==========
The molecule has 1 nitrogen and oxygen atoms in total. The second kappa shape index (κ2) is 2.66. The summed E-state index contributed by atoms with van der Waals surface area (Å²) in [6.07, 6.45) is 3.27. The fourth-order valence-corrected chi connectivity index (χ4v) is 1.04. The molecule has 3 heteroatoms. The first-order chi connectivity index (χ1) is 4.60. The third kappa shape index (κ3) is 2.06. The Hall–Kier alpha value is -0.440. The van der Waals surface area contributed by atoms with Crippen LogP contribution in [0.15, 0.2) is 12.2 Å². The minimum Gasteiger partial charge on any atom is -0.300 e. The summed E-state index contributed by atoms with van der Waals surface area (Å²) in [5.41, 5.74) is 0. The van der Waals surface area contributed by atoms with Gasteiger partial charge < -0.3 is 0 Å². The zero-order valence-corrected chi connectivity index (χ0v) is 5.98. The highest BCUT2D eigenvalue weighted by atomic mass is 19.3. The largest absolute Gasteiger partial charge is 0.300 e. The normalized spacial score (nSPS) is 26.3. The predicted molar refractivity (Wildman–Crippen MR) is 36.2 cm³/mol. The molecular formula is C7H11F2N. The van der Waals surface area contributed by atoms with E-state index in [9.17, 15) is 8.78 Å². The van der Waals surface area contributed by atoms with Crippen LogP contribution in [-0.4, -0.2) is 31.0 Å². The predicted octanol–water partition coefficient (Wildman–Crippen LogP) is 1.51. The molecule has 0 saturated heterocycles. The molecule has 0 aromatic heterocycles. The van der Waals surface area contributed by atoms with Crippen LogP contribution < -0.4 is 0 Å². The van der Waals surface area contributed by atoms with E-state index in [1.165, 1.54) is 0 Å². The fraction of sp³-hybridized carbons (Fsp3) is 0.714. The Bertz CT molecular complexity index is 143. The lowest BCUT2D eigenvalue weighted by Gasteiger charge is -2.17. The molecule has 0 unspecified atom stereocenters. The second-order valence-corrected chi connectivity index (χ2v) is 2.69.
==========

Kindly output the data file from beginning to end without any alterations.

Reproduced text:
The molecule has 1 nitrogen and oxygen atoms in total. The second kappa shape index (κ2) is 2.66. The summed E-state index contributed by atoms with van der Waals surface area (Å²) in [6.07, 6.45) is 3.27. The fourth-order valence-corrected chi connectivity index (χ4v) is 1.04. The molecule has 3 heteroatoms. The first-order chi connectivity index (χ1) is 4.60. The third kappa shape index (κ3) is 2.06. The Hall–Kier alpha value is -0.440. The van der Waals surface area contributed by atoms with Crippen LogP contribution in [0.15, 0.2) is 12.2 Å². The minimum Gasteiger partial charge on any atom is -0.300 e. The summed E-state index contributed by atoms with van der Waals surface area (Å²) in [5.41, 5.74) is 0. The van der Waals surface area contributed by atoms with Gasteiger partial charge < -0.3 is 0 Å². The zero-order valence-corrected chi connectivity index (χ0v) is 5.98. The highest BCUT2D eigenvalue weighted by atomic mass is 19.3. The largest absolute Gasteiger partial charge is 0.300 e. The normalized spacial score (nSPS) is 26.3. The predicted molar refractivity (Wildman–Crippen MR) is 36.2 cm³/mol. The molecular formula is C7H11F2N. The van der Waals surface area contributed by atoms with E-state index in [9.17, 15) is 8.78 Å². The van der Waals surface area contributed by atoms with Crippen LogP contribution in [-0.4, -0.2) is 31.0 Å². The predicted octanol–water partition coefficient (Wildman–Crippen LogP) is 1.51. The molecule has 0 saturated heterocycles. The molecule has 0 aromatic heterocycles. The van der Waals surface area contributed by atoms with Crippen LogP contribution < -0.4 is 0 Å². The van der Waals surface area contributed by atoms with E-state index in [1.165, 1.54) is 0 Å². The fraction of sp³-hybridized carbons (Fsp3) is 0.714. The Bertz CT molecular complexity index is 143. The lowest BCUT2D eigenvalue weighted by Gasteiger charge is -2.17. The molecule has 0 unspecified atom stereocenters. The second-order valence-corrected chi connectivity index (χ2v) is 2.69.